The Factory by Ricardo Bofill has got to be one of the most fascinating and timeless examples of architecture from the 20th Century.
In 1973 Ricardo Bofill found a disused cement factory, an industrial complex from the turn of the century consisting of over 30 silos, subterranean galleries and huge machine rooms, and he decided to transform it into the head office of Taller de Arquitectura. Remodelling work lasted two years. The factory, abandoned and partially in ruins, was a compendium of surrealist elements: stairs that climbed up to nowhere, mighty reinforced concrete structures that sustained nothing, pieces of iron hanging in the air, huge empty spaces filled nonetheless with magic.
The transformation process began with the demolition of part of the old structure to leave hitherto concealed forms visible as if the concrete had been sculpted. Once the spaces had been defined, cleaned of cement and encompassed by new greenery, the process began of adaptation to the new programme. Eight silos remained, which Ricardo Bofill made into offices, a models laboratory, archives, a library, a projections room and a gigantic space known as “The Cathedral”, used for exhibitions, concerts and a whole range of cultural functions linked to the professional activities of the architect. The complex stands in the midst of gardens with eucalyptus, palms, olive trees and cypresses. This project is evidence of the fact that an imaginative architect may adopt any space to a new function, no matter how different it may be from the original one.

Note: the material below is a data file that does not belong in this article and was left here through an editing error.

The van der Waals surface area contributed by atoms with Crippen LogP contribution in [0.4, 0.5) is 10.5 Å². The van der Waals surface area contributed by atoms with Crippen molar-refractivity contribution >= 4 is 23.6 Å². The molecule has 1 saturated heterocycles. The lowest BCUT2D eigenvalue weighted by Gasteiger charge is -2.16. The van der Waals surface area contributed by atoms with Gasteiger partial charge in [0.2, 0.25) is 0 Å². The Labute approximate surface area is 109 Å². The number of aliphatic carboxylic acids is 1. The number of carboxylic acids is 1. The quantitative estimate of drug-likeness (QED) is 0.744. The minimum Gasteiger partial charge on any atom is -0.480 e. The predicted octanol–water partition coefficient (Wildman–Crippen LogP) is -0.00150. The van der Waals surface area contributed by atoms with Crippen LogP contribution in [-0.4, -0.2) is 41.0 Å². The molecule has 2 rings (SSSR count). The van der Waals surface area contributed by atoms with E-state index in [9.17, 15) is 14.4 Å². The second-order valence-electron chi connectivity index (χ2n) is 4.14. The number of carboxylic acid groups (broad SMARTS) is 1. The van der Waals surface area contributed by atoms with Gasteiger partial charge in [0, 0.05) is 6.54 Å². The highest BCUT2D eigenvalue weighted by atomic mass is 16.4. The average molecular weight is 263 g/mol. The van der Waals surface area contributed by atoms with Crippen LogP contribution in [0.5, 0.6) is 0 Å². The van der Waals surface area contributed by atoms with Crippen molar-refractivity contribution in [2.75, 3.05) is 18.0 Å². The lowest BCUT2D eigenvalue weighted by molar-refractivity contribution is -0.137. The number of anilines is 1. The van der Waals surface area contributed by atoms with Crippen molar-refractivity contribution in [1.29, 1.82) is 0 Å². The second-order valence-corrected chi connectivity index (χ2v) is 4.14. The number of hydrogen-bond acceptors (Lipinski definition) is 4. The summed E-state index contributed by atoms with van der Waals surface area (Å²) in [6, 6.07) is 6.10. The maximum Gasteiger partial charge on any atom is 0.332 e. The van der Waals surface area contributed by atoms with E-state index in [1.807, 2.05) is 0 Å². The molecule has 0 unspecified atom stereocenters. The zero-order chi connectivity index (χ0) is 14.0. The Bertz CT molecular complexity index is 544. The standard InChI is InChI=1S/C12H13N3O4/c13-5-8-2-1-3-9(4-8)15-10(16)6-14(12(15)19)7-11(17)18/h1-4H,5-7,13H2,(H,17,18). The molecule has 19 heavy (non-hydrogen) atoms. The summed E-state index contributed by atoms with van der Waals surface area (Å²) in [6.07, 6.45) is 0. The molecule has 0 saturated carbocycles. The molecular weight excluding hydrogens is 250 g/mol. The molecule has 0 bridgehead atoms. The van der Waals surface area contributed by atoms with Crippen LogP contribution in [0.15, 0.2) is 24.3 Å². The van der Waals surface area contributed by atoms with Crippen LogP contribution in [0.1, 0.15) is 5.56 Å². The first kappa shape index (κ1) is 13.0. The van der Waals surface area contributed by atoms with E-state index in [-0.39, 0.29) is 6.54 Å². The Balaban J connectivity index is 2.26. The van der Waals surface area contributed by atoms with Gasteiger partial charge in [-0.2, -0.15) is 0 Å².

Enjoy the images below and check out this Barcelona inspired Glass Pavilion.
Pictures via Ricardo Bofill and Arch Daily.